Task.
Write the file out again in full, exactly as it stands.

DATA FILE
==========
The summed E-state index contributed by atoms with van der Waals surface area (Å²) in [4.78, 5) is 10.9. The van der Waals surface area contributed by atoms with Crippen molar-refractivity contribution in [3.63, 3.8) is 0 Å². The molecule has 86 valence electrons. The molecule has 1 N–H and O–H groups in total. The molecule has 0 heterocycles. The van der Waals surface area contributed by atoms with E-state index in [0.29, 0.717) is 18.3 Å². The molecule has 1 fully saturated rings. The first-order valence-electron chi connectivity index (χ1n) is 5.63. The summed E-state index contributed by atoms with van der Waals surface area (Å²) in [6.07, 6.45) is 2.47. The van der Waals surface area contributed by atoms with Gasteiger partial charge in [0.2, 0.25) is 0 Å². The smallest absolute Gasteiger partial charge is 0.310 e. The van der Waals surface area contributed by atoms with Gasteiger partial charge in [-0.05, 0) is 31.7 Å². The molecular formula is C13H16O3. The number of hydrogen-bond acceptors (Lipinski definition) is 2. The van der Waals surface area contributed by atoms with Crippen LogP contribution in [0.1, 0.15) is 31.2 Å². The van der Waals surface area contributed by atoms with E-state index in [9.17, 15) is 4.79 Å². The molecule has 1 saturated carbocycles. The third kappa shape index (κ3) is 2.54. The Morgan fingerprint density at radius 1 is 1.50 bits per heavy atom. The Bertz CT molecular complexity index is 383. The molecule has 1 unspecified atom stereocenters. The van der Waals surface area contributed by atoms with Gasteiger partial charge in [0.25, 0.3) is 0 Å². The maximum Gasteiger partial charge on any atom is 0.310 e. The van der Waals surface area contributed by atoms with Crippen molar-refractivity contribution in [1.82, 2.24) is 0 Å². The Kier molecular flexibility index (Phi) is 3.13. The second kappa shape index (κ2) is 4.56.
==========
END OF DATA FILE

The summed E-state index contributed by atoms with van der Waals surface area (Å²) in [4.78, 5) is 10.9. The van der Waals surface area contributed by atoms with Crippen molar-refractivity contribution in [3.63, 3.8) is 0 Å². The molecule has 86 valence electrons. The molecule has 1 N–H and O–H groups in total. The molecule has 0 heterocycles. The van der Waals surface area contributed by atoms with E-state index in [0.29, 0.717) is 18.3 Å². The molecule has 1 fully saturated rings. The first-order valence-electron chi connectivity index (χ1n) is 5.63. The summed E-state index contributed by atoms with van der Waals surface area (Å²) in [6.07, 6.45) is 2.47. The van der Waals surface area contributed by atoms with Gasteiger partial charge in [0.2, 0.25) is 0 Å². The smallest absolute Gasteiger partial charge is 0.310 e. The van der Waals surface area contributed by atoms with Gasteiger partial charge in [-0.05, 0) is 31.7 Å². The molecular formula is C13H16O3. The number of hydrogen-bond acceptors (Lipinski definition) is 2. The van der Waals surface area contributed by atoms with Crippen LogP contribution in [0.1, 0.15) is 31.2 Å². The van der Waals surface area contributed by atoms with E-state index in [9.17, 15) is 4.79 Å². The molecule has 1 saturated carbocycles. The third kappa shape index (κ3) is 2.54. The Morgan fingerprint density at radius 1 is 1.50 bits per heavy atom. The Bertz CT molecular complexity index is 383. The molecule has 1 unspecified atom stereocenters. The van der Waals surface area contributed by atoms with Gasteiger partial charge in [0.25, 0.3) is 0 Å². The maximum Gasteiger partial charge on any atom is 0.310 e. The van der Waals surface area contributed by atoms with Crippen molar-refractivity contribution in [1.82, 2.24) is 0 Å². The Kier molecular flexibility index (Phi) is 3.13. The second kappa shape index (κ2) is 4.56.